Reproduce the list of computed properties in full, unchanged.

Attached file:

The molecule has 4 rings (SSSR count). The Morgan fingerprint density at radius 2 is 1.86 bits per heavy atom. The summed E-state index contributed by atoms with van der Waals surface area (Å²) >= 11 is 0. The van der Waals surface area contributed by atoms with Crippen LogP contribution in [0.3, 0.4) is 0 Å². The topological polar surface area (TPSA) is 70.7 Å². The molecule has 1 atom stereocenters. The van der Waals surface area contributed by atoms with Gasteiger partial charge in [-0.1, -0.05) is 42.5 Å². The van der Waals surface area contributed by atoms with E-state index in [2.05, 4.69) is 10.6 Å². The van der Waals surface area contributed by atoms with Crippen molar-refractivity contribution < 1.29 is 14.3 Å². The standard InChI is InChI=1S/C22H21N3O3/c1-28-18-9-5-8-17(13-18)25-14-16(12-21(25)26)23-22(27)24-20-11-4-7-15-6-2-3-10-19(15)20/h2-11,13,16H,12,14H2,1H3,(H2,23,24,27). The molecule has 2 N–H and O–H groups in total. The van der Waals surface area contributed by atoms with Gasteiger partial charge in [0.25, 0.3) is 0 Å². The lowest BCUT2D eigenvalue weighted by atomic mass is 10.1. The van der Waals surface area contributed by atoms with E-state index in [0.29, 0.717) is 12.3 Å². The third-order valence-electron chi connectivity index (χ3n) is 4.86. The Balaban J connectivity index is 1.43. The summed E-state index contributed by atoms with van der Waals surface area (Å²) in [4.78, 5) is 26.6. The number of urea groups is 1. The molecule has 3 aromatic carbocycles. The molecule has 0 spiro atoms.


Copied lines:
The molecule has 4 rings (SSSR count). The Morgan fingerprint density at radius 2 is 1.86 bits per heavy atom. The summed E-state index contributed by atoms with van der Waals surface area (Å²) >= 11 is 0. The van der Waals surface area contributed by atoms with Crippen LogP contribution in [0.3, 0.4) is 0 Å². The topological polar surface area (TPSA) is 70.7 Å². The molecule has 1 atom stereocenters. The van der Waals surface area contributed by atoms with Gasteiger partial charge in [-0.1, -0.05) is 42.5 Å². The van der Waals surface area contributed by atoms with E-state index in [2.05, 4.69) is 10.6 Å². The van der Waals surface area contributed by atoms with Crippen molar-refractivity contribution < 1.29 is 14.3 Å². The standard InChI is InChI=1S/C22H21N3O3/c1-28-18-9-5-8-17(13-18)25-14-16(12-21(25)26)23-22(27)24-20-11-4-7-15-6-2-3-10-19(15)20/h2-11,13,16H,12,14H2,1H3,(H2,23,24,27). The molecule has 2 N–H and O–H groups in total. The van der Waals surface area contributed by atoms with Gasteiger partial charge in [0.25, 0.3) is 0 Å². The lowest BCUT2D eigenvalue weighted by atomic mass is 10.1. The van der Waals surface area contributed by atoms with E-state index in [0.29, 0.717) is 12.3 Å². The third-order valence-electron chi connectivity index (χ3n) is 4.86. The Balaban J connectivity index is 1.43. The summed E-state index contributed by atoms with van der Waals surface area (Å²) in [4.78, 5) is 26.6. The number of urea groups is 1. The molecule has 3 aromatic carbocycles. The molecule has 0 spiro atoms.